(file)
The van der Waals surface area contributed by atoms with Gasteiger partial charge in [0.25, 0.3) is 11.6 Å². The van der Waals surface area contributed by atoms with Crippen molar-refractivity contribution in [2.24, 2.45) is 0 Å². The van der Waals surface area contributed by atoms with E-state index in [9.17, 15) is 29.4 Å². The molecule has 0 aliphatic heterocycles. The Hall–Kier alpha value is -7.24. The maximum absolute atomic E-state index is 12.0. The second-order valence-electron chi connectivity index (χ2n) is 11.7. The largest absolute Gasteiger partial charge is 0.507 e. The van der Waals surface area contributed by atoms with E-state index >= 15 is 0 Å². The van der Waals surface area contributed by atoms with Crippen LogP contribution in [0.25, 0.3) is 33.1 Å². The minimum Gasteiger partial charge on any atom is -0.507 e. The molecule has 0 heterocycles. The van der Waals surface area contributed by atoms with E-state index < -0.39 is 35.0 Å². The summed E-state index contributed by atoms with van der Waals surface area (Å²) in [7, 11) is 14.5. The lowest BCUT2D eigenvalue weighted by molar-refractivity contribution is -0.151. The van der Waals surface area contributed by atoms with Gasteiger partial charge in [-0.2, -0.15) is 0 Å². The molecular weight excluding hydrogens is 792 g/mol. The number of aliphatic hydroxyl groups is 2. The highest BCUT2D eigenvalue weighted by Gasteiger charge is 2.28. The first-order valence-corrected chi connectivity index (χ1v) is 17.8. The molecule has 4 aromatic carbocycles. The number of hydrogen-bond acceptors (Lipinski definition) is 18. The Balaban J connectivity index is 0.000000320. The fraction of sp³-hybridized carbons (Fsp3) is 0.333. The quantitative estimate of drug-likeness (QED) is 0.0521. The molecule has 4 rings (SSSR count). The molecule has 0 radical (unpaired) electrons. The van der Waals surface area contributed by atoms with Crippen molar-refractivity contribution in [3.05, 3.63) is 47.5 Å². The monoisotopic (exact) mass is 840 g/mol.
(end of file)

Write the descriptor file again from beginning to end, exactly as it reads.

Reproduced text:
The van der Waals surface area contributed by atoms with Gasteiger partial charge in [0.25, 0.3) is 11.6 Å². The van der Waals surface area contributed by atoms with Crippen molar-refractivity contribution in [2.24, 2.45) is 0 Å². The van der Waals surface area contributed by atoms with E-state index in [9.17, 15) is 29.4 Å². The molecule has 0 aliphatic heterocycles. The Hall–Kier alpha value is -7.24. The maximum absolute atomic E-state index is 12.0. The second-order valence-electron chi connectivity index (χ2n) is 11.7. The largest absolute Gasteiger partial charge is 0.507 e. The van der Waals surface area contributed by atoms with E-state index >= 15 is 0 Å². The van der Waals surface area contributed by atoms with Crippen LogP contribution in [0.25, 0.3) is 33.1 Å². The minimum Gasteiger partial charge on any atom is -0.507 e. The molecule has 0 heterocycles. The van der Waals surface area contributed by atoms with E-state index < -0.39 is 35.0 Å². The summed E-state index contributed by atoms with van der Waals surface area (Å²) in [7, 11) is 14.5. The lowest BCUT2D eigenvalue weighted by molar-refractivity contribution is -0.151. The van der Waals surface area contributed by atoms with Gasteiger partial charge in [-0.2, -0.15) is 0 Å². The molecular weight excluding hydrogens is 792 g/mol. The number of aliphatic hydroxyl groups is 2. The highest BCUT2D eigenvalue weighted by Gasteiger charge is 2.28. The first-order valence-corrected chi connectivity index (χ1v) is 17.8. The molecule has 4 aromatic carbocycles. The number of hydrogen-bond acceptors (Lipinski definition) is 18. The Balaban J connectivity index is 0.000000320. The fraction of sp³-hybridized carbons (Fsp3) is 0.333. The quantitative estimate of drug-likeness (QED) is 0.0521. The molecule has 4 rings (SSSR count). The molecule has 0 radical (unpaired) electrons. The van der Waals surface area contributed by atoms with Crippen molar-refractivity contribution in [3.05, 3.63) is 47.5 Å². The monoisotopic (exact) mass is 840 g/mol.